How to Keep Beagle Fit with Exercise – Walks and Running

Inactivity for any house pet could be quite a bore and even worse, detrimental to health, this is even more so for a beagle dog. Naturally, the beagle dog is a very active breed with a lot of energy jostling inside of it. If you want to train your beagle dog to be at its best, then you need to make out time from your busy schedule, and give your beagle dog appropriate daily exercise.

Your beagle dog basically requires two kinds of exercise; walking and cardio, while the walks are required to be modestly brisk and last for 20 – 40 minutes every day, the cardio is expected to be more intense activities for instance chasing after a ball and this should be done at least once or twice per week.

There are also numerous other exercising activities that you can do with your beagle to have a great time and even bond better such as obstacle course, small jumps, Frisbee throw, hide and seek etc.

It is also important to take safety precautions, you must not exercise in extremely hot temperatures to avoid a heat stroke on your beagle dog, you must have some water with you to prevent dehydration and remember water intake helps it to cool down its body after a day’s exercise.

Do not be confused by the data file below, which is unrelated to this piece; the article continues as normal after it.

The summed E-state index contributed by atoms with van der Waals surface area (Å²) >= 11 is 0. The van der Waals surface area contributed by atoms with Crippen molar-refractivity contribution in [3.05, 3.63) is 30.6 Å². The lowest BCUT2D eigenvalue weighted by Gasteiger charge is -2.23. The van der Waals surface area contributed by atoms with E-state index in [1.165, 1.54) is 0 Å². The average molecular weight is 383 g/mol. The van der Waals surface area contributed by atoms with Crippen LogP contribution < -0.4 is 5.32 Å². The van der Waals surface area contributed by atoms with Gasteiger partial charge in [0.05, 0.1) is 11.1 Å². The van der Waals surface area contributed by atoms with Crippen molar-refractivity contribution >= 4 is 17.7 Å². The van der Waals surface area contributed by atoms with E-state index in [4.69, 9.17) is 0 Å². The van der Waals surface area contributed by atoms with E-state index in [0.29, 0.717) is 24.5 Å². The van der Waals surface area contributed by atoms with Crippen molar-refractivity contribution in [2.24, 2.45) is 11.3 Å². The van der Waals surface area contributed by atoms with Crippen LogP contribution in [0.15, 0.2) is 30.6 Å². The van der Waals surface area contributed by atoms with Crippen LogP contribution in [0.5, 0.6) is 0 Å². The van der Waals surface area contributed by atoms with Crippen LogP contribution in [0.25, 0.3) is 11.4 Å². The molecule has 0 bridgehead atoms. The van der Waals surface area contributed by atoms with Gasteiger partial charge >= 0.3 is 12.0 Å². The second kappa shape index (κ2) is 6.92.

How much energy has the beagle?

Since the beagle, by nature is a hunting and tracking dog, it has been naturally bestowed with a great level of energy, it will do more good than harm to allow your beagle dog to express some of its dynamism and release some of its energy in the form of exercise, dog games and other outdoor activities. They are robust and athletic and often have the urge to run around – this is something to be aware and very cautious of.

Why it is important to run with your beagle

Exercise for your beagle dog cannot be over-emphasized since your beagle needs a burst of activity to release pent-up energy and failure to do so might result in irritability, moodiness, anxiety and even destructiveness (You don’t want to steal away that ever sweet, friendly nature of the beagle dog), not to mention that it will also impact on its health as inactive beagles tend to become overweight.